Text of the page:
Christmas may not come on Dec. 25
Published 12:00 am Friday, November 7, 2008
If you had asked me 10 years ago what was my favorite holiday, I would have answered, “Christmas, of course.”
I was one of those people who liked the bright lights and the sounds of holiday music broadcast over shopping mall speakers. I thrived on the crowds, the wrapping paper, the Christmas tree and the holiday parties.
When the Thanksgiving turkey was finished, I expected the Christmas tree to be bursting with twinkling lights and gaudy ornaments.
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Then something happened. Maybe I grew older and less interested in the craziness of it all.
Or maybe it is that Christmas has lost its luster and its spirit by the time Dec. 25 rolls around these days.
Each year it seems that stores begin stocking up for Christmas earlier than the year before.
This year I pushed my cart past artificial trees and twinkling lights before I got to the Halloween candy.
I drove across the Mississippi River bridge before Halloween and found Vidalia crews stringing up lights for the city’s Christmas tree.
As retailers stretch the season across two-and-a-half months — almost one-quarter of the year — it is hard to keep cheering for a holiday that seems like it will never arrive.
There is this relentless build-up to the big day when people finally get to open the gifts under the tree. Yet, like a carton of milk past its due date, the holiday spirit sort of sours before Dec. 25 actually arrives. The day never lives up to the hype, it seems.
In recent days I have listened to friends and family express dismay as the symbols of the season pop up in area store windows.
Amazing, isn’t it? For a season that is about joy of Jesus’ birth, it has become a season of dread.
Yet as I curse the over-commercialization of the season I used to love as a kid, I wonder if it all might be a blessing in disguise.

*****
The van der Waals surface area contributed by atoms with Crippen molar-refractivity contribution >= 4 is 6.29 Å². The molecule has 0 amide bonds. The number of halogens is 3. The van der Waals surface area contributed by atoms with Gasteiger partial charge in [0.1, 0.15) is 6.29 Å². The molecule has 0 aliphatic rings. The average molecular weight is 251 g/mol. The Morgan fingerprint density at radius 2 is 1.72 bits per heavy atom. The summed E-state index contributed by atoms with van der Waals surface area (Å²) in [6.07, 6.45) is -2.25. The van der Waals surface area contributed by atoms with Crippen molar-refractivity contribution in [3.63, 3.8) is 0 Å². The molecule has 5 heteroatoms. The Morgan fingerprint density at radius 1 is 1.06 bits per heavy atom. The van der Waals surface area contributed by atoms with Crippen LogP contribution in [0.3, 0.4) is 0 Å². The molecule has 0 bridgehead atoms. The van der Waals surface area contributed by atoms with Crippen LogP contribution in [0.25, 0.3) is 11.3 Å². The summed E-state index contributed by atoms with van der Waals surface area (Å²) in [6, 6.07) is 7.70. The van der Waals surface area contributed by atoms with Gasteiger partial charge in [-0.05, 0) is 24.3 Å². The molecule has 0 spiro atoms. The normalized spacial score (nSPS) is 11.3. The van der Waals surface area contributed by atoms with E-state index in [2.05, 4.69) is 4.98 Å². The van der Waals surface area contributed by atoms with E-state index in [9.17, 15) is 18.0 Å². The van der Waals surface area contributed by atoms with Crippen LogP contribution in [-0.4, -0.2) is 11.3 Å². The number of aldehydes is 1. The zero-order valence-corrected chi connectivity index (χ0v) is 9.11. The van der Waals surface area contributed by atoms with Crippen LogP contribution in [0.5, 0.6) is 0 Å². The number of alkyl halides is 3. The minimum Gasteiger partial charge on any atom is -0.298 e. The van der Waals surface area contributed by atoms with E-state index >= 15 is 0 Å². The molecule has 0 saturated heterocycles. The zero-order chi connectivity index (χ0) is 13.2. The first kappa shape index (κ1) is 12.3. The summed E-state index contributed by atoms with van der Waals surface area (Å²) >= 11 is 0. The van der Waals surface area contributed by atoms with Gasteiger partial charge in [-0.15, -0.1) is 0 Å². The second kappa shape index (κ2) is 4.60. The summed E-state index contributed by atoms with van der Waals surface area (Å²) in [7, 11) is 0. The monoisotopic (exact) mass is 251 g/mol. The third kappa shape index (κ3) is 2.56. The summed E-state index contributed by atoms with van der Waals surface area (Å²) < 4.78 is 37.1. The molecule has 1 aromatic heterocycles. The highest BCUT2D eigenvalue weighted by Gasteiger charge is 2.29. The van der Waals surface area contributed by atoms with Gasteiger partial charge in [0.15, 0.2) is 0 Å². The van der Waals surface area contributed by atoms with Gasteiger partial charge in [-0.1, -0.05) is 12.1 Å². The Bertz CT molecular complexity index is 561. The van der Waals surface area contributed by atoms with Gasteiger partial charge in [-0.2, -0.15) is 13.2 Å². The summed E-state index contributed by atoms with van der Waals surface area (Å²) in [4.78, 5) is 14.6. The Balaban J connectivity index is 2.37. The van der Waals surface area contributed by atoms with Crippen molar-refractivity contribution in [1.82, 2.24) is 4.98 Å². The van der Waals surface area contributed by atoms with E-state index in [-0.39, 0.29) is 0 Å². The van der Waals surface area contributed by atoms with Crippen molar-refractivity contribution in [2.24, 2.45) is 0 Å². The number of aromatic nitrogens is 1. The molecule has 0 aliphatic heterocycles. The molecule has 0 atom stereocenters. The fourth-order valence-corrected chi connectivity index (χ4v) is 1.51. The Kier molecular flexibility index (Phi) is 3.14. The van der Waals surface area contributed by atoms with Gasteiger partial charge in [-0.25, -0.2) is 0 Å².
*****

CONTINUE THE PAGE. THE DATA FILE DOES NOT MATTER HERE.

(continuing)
Biblical scholars and historians disagree on the actual date of Jesus’ birth. There are many theories as to why Dec. 25 was designated as such.
It is believed that a Roman Catholic bishop set the date in the third century A.D. But no one knows for certain.
Maybe it is fitting that this arbitrary Christmas set by the church and artificially hyped by society, may not have ever happened on Dec. 25 at all.
Recently, a friend said that her life was too complicated to celebrate the holiday on Dec. 25, that many times she waited for the right time to fellowship with friends and family several days after the holiday. To her, it seems more relaxing and more meaningful.
Sounds good to me.
Maybe the spirit of Christmas happens at a different time each year for different people.
I remember standing on a gravel road in south Adams County looking up at the millions of stars dotting the sky. It was a couple days after Christmas. Suddenly there was a sense of peace and joy that had been missing the entire holiday for me. At that moment, I thought about shepherds in fields and wise men crossing over hills.
According to the Bible, Christmas did not happen for these groups of people at the same time — probably not the same day. It happened at the right moment for each person.
Maybe the lesson of our over-commercialized holiday is that we should live in the moment — that we should take the opportunity to experience Thanksgiving and Christmas when they happen every day.
Maybe Dec. 25 is not the real Christmas Day. Maybe Christmas happens in our hearts at any day, at any moment.
Ben Hillyer is the Web editor of The Natchez Democrat. He can be reached at 601-445-3550 or firstname.lastname@example.org.